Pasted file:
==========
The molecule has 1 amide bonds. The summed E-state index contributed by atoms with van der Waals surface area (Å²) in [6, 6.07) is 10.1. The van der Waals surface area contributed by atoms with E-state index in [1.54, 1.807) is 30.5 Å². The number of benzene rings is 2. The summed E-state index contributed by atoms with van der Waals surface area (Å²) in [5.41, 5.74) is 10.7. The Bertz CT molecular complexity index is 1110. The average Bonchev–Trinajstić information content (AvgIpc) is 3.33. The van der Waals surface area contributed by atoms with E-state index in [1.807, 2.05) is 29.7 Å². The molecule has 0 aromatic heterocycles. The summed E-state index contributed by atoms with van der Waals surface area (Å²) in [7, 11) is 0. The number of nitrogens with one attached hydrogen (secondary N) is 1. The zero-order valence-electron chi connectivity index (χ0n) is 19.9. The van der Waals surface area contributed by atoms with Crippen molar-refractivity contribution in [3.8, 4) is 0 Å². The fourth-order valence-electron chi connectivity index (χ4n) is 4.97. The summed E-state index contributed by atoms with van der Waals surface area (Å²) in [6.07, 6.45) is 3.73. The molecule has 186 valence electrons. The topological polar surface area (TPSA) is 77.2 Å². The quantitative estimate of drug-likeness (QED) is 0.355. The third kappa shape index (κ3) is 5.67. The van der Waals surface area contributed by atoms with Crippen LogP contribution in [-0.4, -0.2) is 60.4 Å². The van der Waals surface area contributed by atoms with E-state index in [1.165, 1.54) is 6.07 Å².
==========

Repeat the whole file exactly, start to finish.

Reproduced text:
The molecule has 1 amide bonds. The summed E-state index contributed by atoms with van der Waals surface area (Å²) in [6, 6.07) is 10.1. The van der Waals surface area contributed by atoms with E-state index in [1.54, 1.807) is 30.5 Å². The number of benzene rings is 2. The summed E-state index contributed by atoms with van der Waals surface area (Å²) in [5.41, 5.74) is 10.7. The Bertz CT molecular complexity index is 1110. The average Bonchev–Trinajstić information content (AvgIpc) is 3.33. The van der Waals surface area contributed by atoms with E-state index in [1.807, 2.05) is 29.7 Å². The molecule has 0 aromatic heterocycles. The summed E-state index contributed by atoms with van der Waals surface area (Å²) in [7, 11) is 0. The number of nitrogens with one attached hydrogen (secondary N) is 1. The zero-order valence-electron chi connectivity index (χ0n) is 19.9. The van der Waals surface area contributed by atoms with Crippen molar-refractivity contribution in [3.8, 4) is 0 Å². The fourth-order valence-electron chi connectivity index (χ4n) is 4.97. The summed E-state index contributed by atoms with van der Waals surface area (Å²) in [6.07, 6.45) is 3.73. The molecule has 186 valence electrons. The topological polar surface area (TPSA) is 77.2 Å². The quantitative estimate of drug-likeness (QED) is 0.355. The third kappa shape index (κ3) is 5.67. The van der Waals surface area contributed by atoms with Crippen LogP contribution in [-0.4, -0.2) is 60.4 Å². The van der Waals surface area contributed by atoms with E-state index in [1.165, 1.54) is 6.07 Å².